Whilst the trim line-up is wide ranging, the engine and drivetrain combinations on offer are significantly more straight forward. Globally, Nissan debuted an all-new 2.3-litre turbodiesel to power the NP300, but due to its requirements for low sulphur fuel, the ASEAN region carries over the D40’s 2.5-litre YD25 powerplant.
In Malaysia, the engine is offered in two states of tune. For the range-topping auto-only VL model, the four-cylinder mill pumps out 187hp and 450Nm – figures noted as highest among 2.5-litre engines currently available in the market.
All other variants get a slightly detuned 161hp/403Nm setup. Despite the reduced outputs from 176hp/403Nm previously offered with the D40, Nissan emphasizes that thanks to substantial weight reduction, the 161hp NP300s enjoy better power-to-weight ratios over their D40 equivalents. In V trim as tested, the NP300 has 87 horses for each tonne of kerb weight, up from the D40’s 85hp/tonne.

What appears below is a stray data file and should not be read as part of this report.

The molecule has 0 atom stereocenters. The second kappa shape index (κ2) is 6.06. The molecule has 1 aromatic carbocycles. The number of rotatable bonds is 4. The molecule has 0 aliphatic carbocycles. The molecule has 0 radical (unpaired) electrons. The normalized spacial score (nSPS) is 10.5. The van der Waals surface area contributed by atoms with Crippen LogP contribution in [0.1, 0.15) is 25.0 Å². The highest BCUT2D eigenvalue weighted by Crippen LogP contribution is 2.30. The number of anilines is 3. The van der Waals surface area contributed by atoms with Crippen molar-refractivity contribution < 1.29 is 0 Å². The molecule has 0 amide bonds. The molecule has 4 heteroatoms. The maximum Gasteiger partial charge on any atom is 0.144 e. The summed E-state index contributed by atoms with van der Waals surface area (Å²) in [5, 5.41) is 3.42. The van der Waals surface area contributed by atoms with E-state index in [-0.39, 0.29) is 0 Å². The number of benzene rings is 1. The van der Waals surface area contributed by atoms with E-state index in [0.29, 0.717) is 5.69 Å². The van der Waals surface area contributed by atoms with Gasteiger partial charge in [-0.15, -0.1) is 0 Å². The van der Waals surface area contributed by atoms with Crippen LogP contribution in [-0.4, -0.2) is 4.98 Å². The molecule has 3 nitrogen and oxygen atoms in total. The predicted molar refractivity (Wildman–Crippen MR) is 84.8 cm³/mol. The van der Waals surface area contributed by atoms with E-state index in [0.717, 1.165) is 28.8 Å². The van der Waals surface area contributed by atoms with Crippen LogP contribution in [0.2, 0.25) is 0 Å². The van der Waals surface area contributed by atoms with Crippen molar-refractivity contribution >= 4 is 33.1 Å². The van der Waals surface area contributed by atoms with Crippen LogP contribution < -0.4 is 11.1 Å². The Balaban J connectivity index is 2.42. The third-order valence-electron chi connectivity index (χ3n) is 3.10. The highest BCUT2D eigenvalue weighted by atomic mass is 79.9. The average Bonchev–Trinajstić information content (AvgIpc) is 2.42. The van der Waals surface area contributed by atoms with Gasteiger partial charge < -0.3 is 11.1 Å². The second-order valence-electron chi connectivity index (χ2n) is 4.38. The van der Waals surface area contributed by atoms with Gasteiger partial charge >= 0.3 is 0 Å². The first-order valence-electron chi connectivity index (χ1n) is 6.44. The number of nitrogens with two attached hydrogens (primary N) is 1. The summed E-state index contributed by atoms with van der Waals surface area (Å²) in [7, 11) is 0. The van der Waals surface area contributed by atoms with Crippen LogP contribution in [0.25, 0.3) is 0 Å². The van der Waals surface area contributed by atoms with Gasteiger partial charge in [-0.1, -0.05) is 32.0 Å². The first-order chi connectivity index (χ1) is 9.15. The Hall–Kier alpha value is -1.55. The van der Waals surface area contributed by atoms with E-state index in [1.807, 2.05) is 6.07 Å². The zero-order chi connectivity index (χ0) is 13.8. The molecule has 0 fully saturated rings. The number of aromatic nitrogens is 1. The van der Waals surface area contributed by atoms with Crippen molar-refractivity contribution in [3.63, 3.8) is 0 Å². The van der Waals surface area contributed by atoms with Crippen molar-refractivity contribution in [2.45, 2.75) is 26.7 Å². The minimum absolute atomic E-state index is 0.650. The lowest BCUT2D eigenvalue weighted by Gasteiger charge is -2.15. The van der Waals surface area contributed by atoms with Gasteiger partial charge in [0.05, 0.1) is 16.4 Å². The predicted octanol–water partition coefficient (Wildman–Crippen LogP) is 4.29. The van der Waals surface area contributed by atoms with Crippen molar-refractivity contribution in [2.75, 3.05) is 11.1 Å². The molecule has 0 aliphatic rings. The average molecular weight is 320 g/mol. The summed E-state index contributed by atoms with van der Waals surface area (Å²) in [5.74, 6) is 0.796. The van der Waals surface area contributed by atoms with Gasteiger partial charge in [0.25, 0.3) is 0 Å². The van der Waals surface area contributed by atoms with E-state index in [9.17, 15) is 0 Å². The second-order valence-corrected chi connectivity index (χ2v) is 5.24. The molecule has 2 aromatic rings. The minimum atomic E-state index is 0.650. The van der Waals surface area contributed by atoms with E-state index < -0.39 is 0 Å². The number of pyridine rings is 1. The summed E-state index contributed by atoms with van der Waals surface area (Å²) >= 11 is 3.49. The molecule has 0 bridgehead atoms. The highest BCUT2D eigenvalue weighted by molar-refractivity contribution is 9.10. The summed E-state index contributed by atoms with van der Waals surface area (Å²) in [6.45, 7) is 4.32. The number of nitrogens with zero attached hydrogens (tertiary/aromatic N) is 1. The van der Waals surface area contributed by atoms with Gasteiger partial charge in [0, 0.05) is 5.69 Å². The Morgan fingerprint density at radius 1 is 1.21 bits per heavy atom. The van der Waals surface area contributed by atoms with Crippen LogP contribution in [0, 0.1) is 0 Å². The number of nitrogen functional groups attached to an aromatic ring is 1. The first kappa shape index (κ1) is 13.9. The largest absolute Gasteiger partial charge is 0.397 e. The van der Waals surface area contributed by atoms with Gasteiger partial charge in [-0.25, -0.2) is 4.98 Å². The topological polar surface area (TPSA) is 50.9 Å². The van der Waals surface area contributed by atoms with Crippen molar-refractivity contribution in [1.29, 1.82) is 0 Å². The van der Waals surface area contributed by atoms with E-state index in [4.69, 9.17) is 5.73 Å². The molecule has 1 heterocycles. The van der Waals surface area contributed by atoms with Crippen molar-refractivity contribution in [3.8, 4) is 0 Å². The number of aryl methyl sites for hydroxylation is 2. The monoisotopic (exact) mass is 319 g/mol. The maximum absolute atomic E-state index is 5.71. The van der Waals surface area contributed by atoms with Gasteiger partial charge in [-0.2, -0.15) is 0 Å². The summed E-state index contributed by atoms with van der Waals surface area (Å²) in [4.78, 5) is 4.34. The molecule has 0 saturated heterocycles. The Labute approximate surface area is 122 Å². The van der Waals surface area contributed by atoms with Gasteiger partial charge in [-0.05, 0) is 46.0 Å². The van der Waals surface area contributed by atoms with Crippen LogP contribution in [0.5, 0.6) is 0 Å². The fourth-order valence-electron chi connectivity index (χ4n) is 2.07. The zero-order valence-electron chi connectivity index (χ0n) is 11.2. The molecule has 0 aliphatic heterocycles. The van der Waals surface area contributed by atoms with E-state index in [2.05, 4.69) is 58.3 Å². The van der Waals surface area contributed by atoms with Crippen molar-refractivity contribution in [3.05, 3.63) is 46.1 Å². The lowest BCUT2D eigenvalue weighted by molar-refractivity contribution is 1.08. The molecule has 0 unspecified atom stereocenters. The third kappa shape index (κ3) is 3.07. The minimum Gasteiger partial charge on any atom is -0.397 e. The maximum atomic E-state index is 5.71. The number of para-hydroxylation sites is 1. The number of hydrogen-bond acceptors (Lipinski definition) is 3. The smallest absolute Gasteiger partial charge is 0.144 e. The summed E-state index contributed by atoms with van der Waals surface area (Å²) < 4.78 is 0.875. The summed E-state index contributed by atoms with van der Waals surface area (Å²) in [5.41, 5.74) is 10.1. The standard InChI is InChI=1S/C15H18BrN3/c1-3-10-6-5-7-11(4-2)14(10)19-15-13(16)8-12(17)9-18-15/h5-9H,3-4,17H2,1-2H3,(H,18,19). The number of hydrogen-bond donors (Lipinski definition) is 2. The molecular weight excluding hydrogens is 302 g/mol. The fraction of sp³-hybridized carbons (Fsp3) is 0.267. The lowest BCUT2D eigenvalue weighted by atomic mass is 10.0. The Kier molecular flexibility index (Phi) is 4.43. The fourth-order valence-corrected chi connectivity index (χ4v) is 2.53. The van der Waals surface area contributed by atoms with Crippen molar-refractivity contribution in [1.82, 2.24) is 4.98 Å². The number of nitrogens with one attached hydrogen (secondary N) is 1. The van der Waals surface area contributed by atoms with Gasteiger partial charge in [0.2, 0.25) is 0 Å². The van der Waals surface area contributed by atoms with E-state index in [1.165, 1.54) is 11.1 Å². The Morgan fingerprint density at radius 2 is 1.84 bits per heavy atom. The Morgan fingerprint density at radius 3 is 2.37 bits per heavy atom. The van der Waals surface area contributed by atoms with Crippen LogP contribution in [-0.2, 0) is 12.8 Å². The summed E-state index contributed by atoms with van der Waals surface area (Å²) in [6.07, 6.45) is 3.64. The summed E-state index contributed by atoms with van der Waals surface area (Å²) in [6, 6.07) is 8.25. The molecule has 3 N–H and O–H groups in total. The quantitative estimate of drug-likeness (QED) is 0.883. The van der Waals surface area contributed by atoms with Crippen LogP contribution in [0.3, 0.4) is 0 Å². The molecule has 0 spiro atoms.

Shift-on-the-fly 4×4 is standard on all variants. Vehicles with manual transmission get six forward ratios, whilst auto versions get a first-in-class 7-speed gearbox sourced from Jatco, Nissan’s own transmission-making subsidiary.
Another major technical highlight in the NP300 is the implementation of multi-link coil spring suspension on double cab models, first among Japanese pick-up trucks to do so. Nissan claims that despite the perceived superior robustness of traditional leaf springs, the coil-sprung Navara is remains good enough to carry a one-tonne payload. Besides providing superior ride comfort on-road, the more intricate multi-link setup is also claimed to allow longer wheel travel and better wheel articulation over poor surfaces.
A simple boxy silhouette adorned by a bold face up front summarizes Nissan’s design brief of the NP300’s overall appearance. Chunky yet restrained applications of chrome on the front grille and fog light surrounds create an impression of tasteful machoness, and the LED daytime running lights of the VL model form a visual signature that is unique amongst pick-up trucks.
Details are considerably more subtle along the sides. You get flared wheel arches and gentle crease lines, but nothing sharp or fussy as seen in the Mitsubishi Triton. Nissan makes a big deal about the integrated rear spoiler that is standard on all Double Cab variants; visually, we don’t see a substantial impact, but it is claimed to offer functional aerodynamic benefits in reducing wind swirl over the rear cargo bed.